There are a large number of Amateur Radio Field Day sites across the NWS Taunton Coverage Area and adjacent NWS Coverage Areas. Here are some links to information on these Amateur Radio Field Day Sites from across the region:

Amateur Radio Field Day Information: http://www.arrl.org/field-day
Amateur Radio Field Day National Locator: http://www.arrl.org/field-day-locator
Eastern Massachusetts Field Day Home Page: http://fd.ema.arrl.org/

If there is additional Amateur Radio Field Day information that you would like to appear in these coordination message, please contact me and it will be added to this section of the Amateur Radio Field Day Coordination Message. There will likely be a series of Field Day Coordination Messages through Saturday Evening given the potential storm system for Saturday Evening into Sunday.

At 700 AM Friday Morning, Doppler Radar showed an area of showers across Northern Massachusetts and a second area of light showers in South Coastal Massachusetts. This will move through the area Friday Morning with gradual improvement Friday Afternoon lasting into Saturday Afternoon where during this time, the weather will feature dry and cool conditions. High temperatures will be in the low 70s with low temperatures in the 50s with some slightly cooler lows in rural areas. As we get into late Saturday Morning into Saturday Afternoon, clouds will increase and thicken over the region.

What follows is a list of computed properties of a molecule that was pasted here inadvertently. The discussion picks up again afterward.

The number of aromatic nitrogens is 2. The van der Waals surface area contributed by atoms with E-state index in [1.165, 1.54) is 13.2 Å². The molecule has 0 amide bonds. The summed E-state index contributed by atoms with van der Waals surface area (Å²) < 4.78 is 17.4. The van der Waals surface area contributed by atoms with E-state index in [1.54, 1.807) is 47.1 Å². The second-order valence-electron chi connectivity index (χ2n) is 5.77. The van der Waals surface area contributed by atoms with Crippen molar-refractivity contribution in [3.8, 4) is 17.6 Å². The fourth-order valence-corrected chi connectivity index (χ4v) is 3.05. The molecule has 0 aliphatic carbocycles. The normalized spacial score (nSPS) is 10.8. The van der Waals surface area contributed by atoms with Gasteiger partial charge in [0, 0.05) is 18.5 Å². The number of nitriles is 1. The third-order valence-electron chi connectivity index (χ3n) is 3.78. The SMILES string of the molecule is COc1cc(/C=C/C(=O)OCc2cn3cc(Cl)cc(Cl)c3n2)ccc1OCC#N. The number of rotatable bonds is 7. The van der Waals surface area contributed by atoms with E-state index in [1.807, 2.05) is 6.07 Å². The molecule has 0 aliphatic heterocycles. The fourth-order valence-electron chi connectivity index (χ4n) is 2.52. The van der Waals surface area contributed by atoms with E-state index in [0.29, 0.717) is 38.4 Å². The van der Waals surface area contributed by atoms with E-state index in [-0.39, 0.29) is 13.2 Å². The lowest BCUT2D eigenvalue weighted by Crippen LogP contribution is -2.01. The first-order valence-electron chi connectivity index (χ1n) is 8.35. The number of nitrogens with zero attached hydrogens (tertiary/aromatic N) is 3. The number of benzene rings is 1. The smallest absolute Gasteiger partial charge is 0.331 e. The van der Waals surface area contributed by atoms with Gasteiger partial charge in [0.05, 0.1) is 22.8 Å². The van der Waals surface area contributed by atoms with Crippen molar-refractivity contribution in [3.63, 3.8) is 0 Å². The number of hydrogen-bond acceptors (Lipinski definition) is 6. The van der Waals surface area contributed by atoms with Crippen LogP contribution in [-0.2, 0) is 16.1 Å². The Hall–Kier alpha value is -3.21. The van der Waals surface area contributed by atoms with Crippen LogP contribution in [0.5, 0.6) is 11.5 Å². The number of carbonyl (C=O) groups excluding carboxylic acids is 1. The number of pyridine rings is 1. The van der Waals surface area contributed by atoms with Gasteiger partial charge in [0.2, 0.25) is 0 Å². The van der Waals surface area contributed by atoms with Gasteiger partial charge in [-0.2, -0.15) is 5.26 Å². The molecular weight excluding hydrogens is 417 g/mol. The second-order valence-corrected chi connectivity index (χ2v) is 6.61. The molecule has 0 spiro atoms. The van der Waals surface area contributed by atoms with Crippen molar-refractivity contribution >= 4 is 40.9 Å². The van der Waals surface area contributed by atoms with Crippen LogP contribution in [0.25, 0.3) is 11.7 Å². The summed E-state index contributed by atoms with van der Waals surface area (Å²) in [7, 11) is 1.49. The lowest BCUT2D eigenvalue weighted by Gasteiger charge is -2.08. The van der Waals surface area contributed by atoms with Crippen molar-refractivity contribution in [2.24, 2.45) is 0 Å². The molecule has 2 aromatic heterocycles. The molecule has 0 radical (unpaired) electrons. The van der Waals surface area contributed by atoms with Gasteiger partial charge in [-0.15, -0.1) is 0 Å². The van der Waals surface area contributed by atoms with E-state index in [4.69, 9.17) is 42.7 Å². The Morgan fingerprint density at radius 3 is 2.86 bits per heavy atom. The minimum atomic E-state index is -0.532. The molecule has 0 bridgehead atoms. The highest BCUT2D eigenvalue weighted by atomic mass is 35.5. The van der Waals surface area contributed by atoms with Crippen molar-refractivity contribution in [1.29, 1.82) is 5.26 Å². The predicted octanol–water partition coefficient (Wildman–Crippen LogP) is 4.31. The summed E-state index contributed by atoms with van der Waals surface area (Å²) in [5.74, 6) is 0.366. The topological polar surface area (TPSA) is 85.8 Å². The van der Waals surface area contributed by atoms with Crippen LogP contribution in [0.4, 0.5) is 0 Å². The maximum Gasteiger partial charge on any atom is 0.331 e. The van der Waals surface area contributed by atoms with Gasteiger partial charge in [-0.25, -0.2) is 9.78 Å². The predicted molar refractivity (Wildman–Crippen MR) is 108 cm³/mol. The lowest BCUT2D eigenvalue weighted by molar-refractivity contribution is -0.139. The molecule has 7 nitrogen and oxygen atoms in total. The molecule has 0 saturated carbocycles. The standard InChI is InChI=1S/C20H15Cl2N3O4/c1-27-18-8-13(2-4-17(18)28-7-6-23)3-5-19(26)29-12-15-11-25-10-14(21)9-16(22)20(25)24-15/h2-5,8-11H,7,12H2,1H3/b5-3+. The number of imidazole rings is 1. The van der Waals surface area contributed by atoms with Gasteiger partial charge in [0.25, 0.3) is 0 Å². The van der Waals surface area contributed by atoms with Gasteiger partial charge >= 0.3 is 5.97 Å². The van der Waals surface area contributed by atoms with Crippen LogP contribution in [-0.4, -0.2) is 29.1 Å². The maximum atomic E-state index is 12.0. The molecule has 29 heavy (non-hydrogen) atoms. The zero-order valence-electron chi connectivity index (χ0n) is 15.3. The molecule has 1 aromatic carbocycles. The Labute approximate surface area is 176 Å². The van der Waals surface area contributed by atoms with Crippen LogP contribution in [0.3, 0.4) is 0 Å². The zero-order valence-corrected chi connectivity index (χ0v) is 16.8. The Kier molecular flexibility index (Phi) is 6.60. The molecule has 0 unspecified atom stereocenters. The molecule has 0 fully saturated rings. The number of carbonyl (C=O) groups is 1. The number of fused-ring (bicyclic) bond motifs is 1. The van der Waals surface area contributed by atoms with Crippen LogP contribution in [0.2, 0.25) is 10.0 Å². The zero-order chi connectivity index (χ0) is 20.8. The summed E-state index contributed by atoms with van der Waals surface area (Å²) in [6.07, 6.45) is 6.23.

As we get into Saturday Evening into Sunday, a review of the model runs understanding that we are about 36-48 hours out from the storm event shows strong correlation on a heavy rainfall event in the Saturday Evening to Sunday timeframe. Some models have the start time of rainfall as early as late Saturday Afternoon or early evening while other model runs have the rain starting late Saturday Night or early Sunday Morning in the 10 PM-2 AM timeframe. It is possible that western New England could start having rain late Saturday Afternoon/Evening and Eastern New England does not see the rainfall until the 10 PM-2 AM timeframe. The timing of the onset of rain will be adjusted as we get closer to the storm event.